A new study called “The Carbon Tax: Analysis of Six Potential Scenarios” commissioned by the Insitute for Energy Research and conducted by Capital Alpha Partners provides deep insight on how damaging a carbon tax could be. 

The key findings include:

A carbon tax will not be pro-growth. Most carbon tax scenarios reduce GDP for the entirety of the 22-year forecast period. Better than break-even economic performance may not be possible unless revenue is devoted entirely to corporate tax relief. A lump-sum rebate results in lost GDP equal to between $3.76 trillion and $5.92 trillion over the 22-year forecast period.

A carbon tax is not an efficient revenue raiser for tax reform. Using standard scoring conventions, a carbon tax is likely to only produce net revenue available for tax reform of 32 cents on the dollar.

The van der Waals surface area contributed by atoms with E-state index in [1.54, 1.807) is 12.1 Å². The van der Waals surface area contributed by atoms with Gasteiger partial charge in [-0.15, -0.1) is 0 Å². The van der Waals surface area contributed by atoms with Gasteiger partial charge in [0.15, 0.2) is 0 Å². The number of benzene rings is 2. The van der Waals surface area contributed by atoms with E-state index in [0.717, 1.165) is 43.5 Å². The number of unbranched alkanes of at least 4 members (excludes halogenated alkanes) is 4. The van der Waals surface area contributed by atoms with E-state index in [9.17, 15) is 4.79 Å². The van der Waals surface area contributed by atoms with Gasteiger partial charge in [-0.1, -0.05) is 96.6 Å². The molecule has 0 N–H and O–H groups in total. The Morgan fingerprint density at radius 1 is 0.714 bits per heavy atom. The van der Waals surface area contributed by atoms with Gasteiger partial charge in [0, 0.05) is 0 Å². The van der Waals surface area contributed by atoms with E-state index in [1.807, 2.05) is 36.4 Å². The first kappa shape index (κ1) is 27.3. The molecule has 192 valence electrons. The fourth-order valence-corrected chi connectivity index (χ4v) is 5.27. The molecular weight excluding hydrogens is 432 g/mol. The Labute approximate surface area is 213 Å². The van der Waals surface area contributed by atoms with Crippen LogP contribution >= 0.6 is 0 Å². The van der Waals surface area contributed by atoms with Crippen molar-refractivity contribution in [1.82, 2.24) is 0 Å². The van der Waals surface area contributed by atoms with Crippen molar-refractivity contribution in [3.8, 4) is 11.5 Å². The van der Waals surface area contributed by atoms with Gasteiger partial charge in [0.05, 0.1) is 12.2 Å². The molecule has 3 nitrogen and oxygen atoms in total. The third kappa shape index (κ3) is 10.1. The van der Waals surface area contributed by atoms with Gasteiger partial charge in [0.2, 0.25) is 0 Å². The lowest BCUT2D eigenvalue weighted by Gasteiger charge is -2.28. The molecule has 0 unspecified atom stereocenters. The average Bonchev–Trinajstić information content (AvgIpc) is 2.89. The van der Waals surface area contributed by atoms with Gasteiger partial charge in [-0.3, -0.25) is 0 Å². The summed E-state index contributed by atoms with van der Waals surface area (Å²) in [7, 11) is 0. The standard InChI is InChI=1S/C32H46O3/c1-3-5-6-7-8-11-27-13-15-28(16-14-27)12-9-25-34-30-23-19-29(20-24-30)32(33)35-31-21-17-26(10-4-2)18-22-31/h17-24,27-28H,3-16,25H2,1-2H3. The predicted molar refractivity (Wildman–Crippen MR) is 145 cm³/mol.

No carbon tax modeled is consistent with meeting the long-term U.S. Paris Agreement INDC. As a standalone policy, consistent with World Bank and IEA estimates, all carbon tax scenarios analyzed are far off of the trajectory the Paris Agreement sets for 2040, undermining claims that a tax-for-regulation swap will satisfy emissions commitments.


Depressed GDP leads to long-term fiscal challenges, with particular stress on states. Persistent reductions in economic performance lead to trillions of dollars in lost GDP, thereby reducing state tax revenues and straining state budgets. The average annual burden on the states and local government during the first 10 years of the tax would range from $18.9 to $30.6 billion.


Read the full study here.